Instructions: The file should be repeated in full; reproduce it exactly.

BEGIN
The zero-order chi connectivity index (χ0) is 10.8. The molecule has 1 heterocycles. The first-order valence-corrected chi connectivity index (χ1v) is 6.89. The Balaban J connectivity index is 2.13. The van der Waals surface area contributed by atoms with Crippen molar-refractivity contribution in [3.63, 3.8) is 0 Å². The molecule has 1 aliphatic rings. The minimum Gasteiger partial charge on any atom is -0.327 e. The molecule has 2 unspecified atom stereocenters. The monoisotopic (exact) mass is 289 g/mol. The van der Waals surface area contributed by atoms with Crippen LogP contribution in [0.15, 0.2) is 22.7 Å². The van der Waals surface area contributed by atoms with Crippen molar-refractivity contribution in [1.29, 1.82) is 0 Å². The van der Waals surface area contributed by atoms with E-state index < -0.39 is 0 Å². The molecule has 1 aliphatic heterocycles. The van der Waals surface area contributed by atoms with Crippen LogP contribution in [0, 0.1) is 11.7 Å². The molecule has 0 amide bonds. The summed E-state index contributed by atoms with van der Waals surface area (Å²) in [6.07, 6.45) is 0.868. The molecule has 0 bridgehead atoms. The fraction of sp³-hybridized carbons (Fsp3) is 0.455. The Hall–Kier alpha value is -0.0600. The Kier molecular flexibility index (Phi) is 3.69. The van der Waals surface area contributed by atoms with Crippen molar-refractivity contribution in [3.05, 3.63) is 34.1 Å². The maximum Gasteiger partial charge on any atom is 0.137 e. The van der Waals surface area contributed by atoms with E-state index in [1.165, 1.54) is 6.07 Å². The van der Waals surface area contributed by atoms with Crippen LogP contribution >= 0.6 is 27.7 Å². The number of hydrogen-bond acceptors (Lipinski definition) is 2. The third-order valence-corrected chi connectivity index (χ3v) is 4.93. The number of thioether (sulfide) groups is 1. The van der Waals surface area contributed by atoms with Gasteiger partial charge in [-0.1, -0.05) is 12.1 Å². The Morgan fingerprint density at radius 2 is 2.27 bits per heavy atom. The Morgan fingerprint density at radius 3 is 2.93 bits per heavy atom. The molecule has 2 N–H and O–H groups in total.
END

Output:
The zero-order chi connectivity index (χ0) is 10.8. The molecule has 1 heterocycles. The first-order valence-corrected chi connectivity index (χ1v) is 6.89. The Balaban J connectivity index is 2.13. The van der Waals surface area contributed by atoms with Crippen molar-refractivity contribution in [3.63, 3.8) is 0 Å². The molecule has 1 aliphatic rings. The minimum Gasteiger partial charge on any atom is -0.327 e. The molecule has 2 unspecified atom stereocenters. The monoisotopic (exact) mass is 289 g/mol. The van der Waals surface area contributed by atoms with Crippen LogP contribution in [0.15, 0.2) is 22.7 Å². The van der Waals surface area contributed by atoms with Crippen molar-refractivity contribution in [1.29, 1.82) is 0 Å². The van der Waals surface area contributed by atoms with E-state index < -0.39 is 0 Å². The molecule has 1 aliphatic heterocycles. The van der Waals surface area contributed by atoms with Crippen LogP contribution in [0, 0.1) is 11.7 Å². The molecule has 0 amide bonds. The summed E-state index contributed by atoms with van der Waals surface area (Å²) in [6.07, 6.45) is 0.868. The molecule has 0 bridgehead atoms. The fraction of sp³-hybridized carbons (Fsp3) is 0.455. The Hall–Kier alpha value is -0.0600. The Kier molecular flexibility index (Phi) is 3.69. The van der Waals surface area contributed by atoms with Crippen molar-refractivity contribution in [3.05, 3.63) is 34.1 Å². The maximum Gasteiger partial charge on any atom is 0.137 e. The van der Waals surface area contributed by atoms with E-state index in [1.165, 1.54) is 6.07 Å². The van der Waals surface area contributed by atoms with Crippen LogP contribution >= 0.6 is 27.7 Å². The number of hydrogen-bond acceptors (Lipinski definition) is 2. The third-order valence-corrected chi connectivity index (χ3v) is 4.93. The number of thioether (sulfide) groups is 1. The van der Waals surface area contributed by atoms with Gasteiger partial charge in [-0.1, -0.05) is 12.1 Å². The Morgan fingerprint density at radius 2 is 2.27 bits per heavy atom. The Morgan fingerprint density at radius 3 is 2.93 bits per heavy atom. The molecule has 2 N–H and O–H groups in total.